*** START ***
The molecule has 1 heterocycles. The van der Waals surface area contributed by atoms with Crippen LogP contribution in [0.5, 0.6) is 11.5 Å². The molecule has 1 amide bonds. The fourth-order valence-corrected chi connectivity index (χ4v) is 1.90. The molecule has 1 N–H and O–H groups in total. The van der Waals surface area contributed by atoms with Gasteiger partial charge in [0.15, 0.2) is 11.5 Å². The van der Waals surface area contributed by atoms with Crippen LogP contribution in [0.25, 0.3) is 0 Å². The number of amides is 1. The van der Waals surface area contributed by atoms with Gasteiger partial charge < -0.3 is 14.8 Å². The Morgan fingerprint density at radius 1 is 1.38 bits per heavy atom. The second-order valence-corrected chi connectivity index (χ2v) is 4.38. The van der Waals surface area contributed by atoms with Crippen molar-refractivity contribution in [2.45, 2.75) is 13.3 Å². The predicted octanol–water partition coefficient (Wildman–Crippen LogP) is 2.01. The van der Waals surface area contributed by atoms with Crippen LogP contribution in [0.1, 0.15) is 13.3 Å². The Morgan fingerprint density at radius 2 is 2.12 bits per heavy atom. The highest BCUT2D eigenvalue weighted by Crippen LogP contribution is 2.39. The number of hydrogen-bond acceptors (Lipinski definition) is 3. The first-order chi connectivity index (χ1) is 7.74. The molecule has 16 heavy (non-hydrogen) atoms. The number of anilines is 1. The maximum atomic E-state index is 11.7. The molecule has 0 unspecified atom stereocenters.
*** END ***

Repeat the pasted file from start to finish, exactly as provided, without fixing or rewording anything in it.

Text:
The molecule has 1 heterocycles. The van der Waals surface area contributed by atoms with Crippen LogP contribution in [0.5, 0.6) is 11.5 Å². The molecule has 1 amide bonds. The fourth-order valence-corrected chi connectivity index (χ4v) is 1.90. The molecule has 1 N–H and O–H groups in total. The van der Waals surface area contributed by atoms with Gasteiger partial charge in [0.15, 0.2) is 11.5 Å². The van der Waals surface area contributed by atoms with Crippen LogP contribution in [0.25, 0.3) is 0 Å². The number of amides is 1. The van der Waals surface area contributed by atoms with Gasteiger partial charge < -0.3 is 14.8 Å². The Morgan fingerprint density at radius 1 is 1.38 bits per heavy atom. The second-order valence-corrected chi connectivity index (χ2v) is 4.38. The van der Waals surface area contributed by atoms with Crippen molar-refractivity contribution in [2.45, 2.75) is 13.3 Å². The predicted octanol–water partition coefficient (Wildman–Crippen LogP) is 2.01. The van der Waals surface area contributed by atoms with Crippen LogP contribution in [0.1, 0.15) is 13.3 Å². The Morgan fingerprint density at radius 2 is 2.12 bits per heavy atom. The highest BCUT2D eigenvalue weighted by Crippen LogP contribution is 2.39. The number of hydrogen-bond acceptors (Lipinski definition) is 3. The first-order chi connectivity index (χ1) is 7.74. The molecule has 16 heavy (non-hydrogen) atoms. The number of anilines is 1. The maximum atomic E-state index is 11.7. The molecule has 0 unspecified atom stereocenters.